Zim Launches EMTCT Validation Committee

THE the Ministry of Health and Child Care (MoHCC), has launched a national validation committee to manage and monitor  the Elimination of Mother to Child Transmission of HIV  (EMTCT) and Syphilis.

By Michael Gwarisa

The committee comprises of experts in various spheres of the health industry, legal experts, health rights activists and people living with HIV. The Secretariat will include the National Aids Council Chief Executive Officer, Dr Tapuwa Mugure and the World Health Organisation.

The committee is also made up of Principal Director prevention services in the MoHCC Dr Gibson Mhlanga, Director AIDS TB, Dr Owen Mugurungi, CWGH executive director, Itai Rusike, SafAids Executive director Loice Chingandu, Dr Portia Manangazira, Willard Madzima, Dr Tirivanhu Zizhou, Dr  Agnes Mahomva, Tendai Westerhoff, PEPFAR Country Coordinator Mark Troger, Prof Rose Kambarami, ZLHR Lawyer, Tinashe Mundawarara.

Officiating at the ceremony, Health minister Dr David Parirenytwa said the committee would oversee the process of validation for dual elimination of MTCT of HIV and Syphilis which is an important global public health priority.

“The dual elimination serves to improve a broad range of maternal and child health services and outcomes. This will directly contribute to Sustainable Development Goals (SDGs) 3, 5 and 10, which aspire to ensure health and well-being for all, achieve gender equality and empower women and girls, and reduce inequalities in access to services and commodities. Additionally, the similarity of the control interventions necessary to prevent transmission of HIV and syphilis in pregnancy adds to the feasibility and benefit of such an integrated approach to the elimination of MTCT of both infections.

“Globally 9 countries have been validated for EMTCT of HIV and Syphilis, 1 for EMTCT of HIV only and 1 for EMTCT of Syphilis only from 2015 to date. However, none of these countries validated is in the African Region and it is our hope that in the immediate future we will witness the first African Country being validated,” said Dr Parirenyatwa.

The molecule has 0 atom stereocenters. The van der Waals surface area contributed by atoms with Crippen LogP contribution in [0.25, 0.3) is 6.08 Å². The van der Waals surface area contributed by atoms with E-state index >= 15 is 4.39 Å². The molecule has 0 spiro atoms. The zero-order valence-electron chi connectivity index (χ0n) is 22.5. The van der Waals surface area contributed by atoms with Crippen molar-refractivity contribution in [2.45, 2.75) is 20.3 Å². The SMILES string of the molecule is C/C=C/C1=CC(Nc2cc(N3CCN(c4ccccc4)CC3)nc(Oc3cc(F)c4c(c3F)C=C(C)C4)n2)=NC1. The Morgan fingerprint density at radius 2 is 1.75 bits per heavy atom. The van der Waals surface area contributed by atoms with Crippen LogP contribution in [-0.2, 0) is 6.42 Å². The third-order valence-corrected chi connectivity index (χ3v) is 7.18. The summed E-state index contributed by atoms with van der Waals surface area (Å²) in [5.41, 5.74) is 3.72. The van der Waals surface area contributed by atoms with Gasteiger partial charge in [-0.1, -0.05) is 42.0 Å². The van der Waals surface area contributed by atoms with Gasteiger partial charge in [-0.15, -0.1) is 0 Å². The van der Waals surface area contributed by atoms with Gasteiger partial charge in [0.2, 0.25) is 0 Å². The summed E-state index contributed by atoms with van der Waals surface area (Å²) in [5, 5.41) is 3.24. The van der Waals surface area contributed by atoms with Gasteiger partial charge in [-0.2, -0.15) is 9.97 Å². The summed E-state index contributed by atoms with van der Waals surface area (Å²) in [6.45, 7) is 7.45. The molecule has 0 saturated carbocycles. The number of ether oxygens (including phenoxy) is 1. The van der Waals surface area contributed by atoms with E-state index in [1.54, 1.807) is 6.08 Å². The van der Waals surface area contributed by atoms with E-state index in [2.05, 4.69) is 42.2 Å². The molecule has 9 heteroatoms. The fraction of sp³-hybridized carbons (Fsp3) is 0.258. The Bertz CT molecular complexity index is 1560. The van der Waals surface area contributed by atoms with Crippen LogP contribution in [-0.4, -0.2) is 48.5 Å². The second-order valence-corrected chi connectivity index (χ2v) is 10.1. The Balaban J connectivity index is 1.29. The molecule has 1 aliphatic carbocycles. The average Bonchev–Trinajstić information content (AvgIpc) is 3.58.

He added that MTCT of HIV was a significant contributor to the HIV pandemic, accounting for 9% of new infections globally. UNAIDS reported that in 2016 an estimated 160 000 children were newly infected with HIV, and an estimated 3.1 million children were living with HIV globally.

“In 2012 (the most recent global data), WHO estimated that over 900 000 pregnant women were infected with Syphilis. These maternal infections resulted in more than 350 000 estimated adverse pregnancy outcomes including preterm and low-birth-weight infants, serious neonatal infections and over 200 000 stillbirths or neonatal deaths. Both MTCT of HIV and Syphilis are preventable with effective public health interventions that are in place and these deaths and adverse pregnancy outcomes are unnecessary.”

He also said Successful prevention of MTCT of HIV is dependent on various interventions targeted at women of child bearing age including: preventing HIV infection in women, including those who are pregnant or breastfeeding, preventing unintended pregnancies in women with HIV, preventing vertical transmission or HIV transmission from women to their infants and providing care, treatment and support for mothers with HIV and their children.

“Sustained EMTCT of HIV and Syphilis can only be achieved if no one is left behind and universal access to these services is very critical.

“WHO has set the criteria for validation which include impact and process indicators as follows: Impact criteria for validation of EMTCT include: for HIV, ≤50 new pediatric infections per 100,000 live births and a transmission rate of either <5% in breastfeeding populations or <2% in non-breastfeeding populations; and for syphilis, ≤50 cases of congenital syphilis per 100,000 live births. Required process criteria for validation of EMTCT include: 95% of pregnant women to receive antenatal care (ANC); 95% of pregnant women to receive HIV and syphilis testing in pregnancy; and 95% of pregnant women diagnosed with HIV or syphilis to receive treatment.”

He also emphasised that in addition to these impact and process indicators for validation, elimination must be achieved while protecting human rights and with the involvement of women and affected communities in all interventions, including in planning and designing programmes, implementation, and monitoring and evaluation.

“The National Validation Committee being nominated today will be responsible for the coordination of the data collection, revision and writing of the country report; and serve as counterpart to the Regional Secretariat, the Regional Validation Committee.

“I want to assure the Ministry of Health and Child Care of the continued support from all the three levels of WHO to achieve EMTCT validation. The WHO country office has a particularly important role in the validation process, as it serves as the first point of contact with the national stakeholders. The WHO country office in collaboration with other partners will provide technical support to the country for development of reports. In addition, the WCO will provide support for and serve as intermediary between the regional level and the NVC.”

Meanwhile, EGPAF country director Dr Agnes Mahomva said it was possible to eliminate MTCT of HIV and Syphilis and called on collective effort from government and partners towards this cause.

 

 

 

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